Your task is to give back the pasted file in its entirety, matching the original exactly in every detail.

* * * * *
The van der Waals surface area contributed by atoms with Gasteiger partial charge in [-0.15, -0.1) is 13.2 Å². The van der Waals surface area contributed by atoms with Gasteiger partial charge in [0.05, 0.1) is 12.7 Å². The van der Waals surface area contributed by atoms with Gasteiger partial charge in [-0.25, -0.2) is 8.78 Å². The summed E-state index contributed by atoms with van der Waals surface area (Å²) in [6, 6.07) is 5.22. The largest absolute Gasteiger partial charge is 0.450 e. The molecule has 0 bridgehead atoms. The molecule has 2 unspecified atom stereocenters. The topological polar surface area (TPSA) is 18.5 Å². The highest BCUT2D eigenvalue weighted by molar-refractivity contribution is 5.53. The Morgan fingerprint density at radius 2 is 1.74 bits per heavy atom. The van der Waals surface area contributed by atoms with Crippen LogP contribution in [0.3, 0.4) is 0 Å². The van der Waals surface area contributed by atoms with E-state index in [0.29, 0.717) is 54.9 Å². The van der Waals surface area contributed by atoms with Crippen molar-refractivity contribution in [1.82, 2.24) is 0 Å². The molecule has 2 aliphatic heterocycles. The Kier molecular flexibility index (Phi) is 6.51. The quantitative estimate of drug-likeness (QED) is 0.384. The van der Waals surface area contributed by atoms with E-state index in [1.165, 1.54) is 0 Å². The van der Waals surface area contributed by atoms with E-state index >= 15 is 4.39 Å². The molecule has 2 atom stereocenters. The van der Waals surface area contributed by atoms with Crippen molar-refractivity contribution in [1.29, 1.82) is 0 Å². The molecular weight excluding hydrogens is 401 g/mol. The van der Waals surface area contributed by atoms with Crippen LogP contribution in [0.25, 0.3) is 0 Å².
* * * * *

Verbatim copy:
The van der Waals surface area contributed by atoms with Gasteiger partial charge in [-0.15, -0.1) is 13.2 Å². The van der Waals surface area contributed by atoms with Gasteiger partial charge in [0.05, 0.1) is 12.7 Å². The van der Waals surface area contributed by atoms with Gasteiger partial charge in [-0.25, -0.2) is 8.78 Å². The summed E-state index contributed by atoms with van der Waals surface area (Å²) in [6, 6.07) is 5.22. The largest absolute Gasteiger partial charge is 0.450 e. The molecule has 0 bridgehead atoms. The molecule has 2 unspecified atom stereocenters. The topological polar surface area (TPSA) is 18.5 Å². The highest BCUT2D eigenvalue weighted by molar-refractivity contribution is 5.53. The Morgan fingerprint density at radius 2 is 1.74 bits per heavy atom. The van der Waals surface area contributed by atoms with Crippen LogP contribution in [0.3, 0.4) is 0 Å². The van der Waals surface area contributed by atoms with E-state index in [0.29, 0.717) is 54.9 Å². The van der Waals surface area contributed by atoms with Crippen molar-refractivity contribution in [1.82, 2.24) is 0 Å². The molecule has 2 aliphatic heterocycles. The Kier molecular flexibility index (Phi) is 6.51. The quantitative estimate of drug-likeness (QED) is 0.384. The van der Waals surface area contributed by atoms with E-state index in [1.165, 1.54) is 0 Å². The van der Waals surface area contributed by atoms with E-state index >= 15 is 4.39 Å². The molecule has 2 atom stereocenters. The van der Waals surface area contributed by atoms with Crippen molar-refractivity contribution in [1.29, 1.82) is 0 Å². The molecular weight excluding hydrogens is 401 g/mol. The van der Waals surface area contributed by atoms with Crippen LogP contribution in [0.25, 0.3) is 0 Å².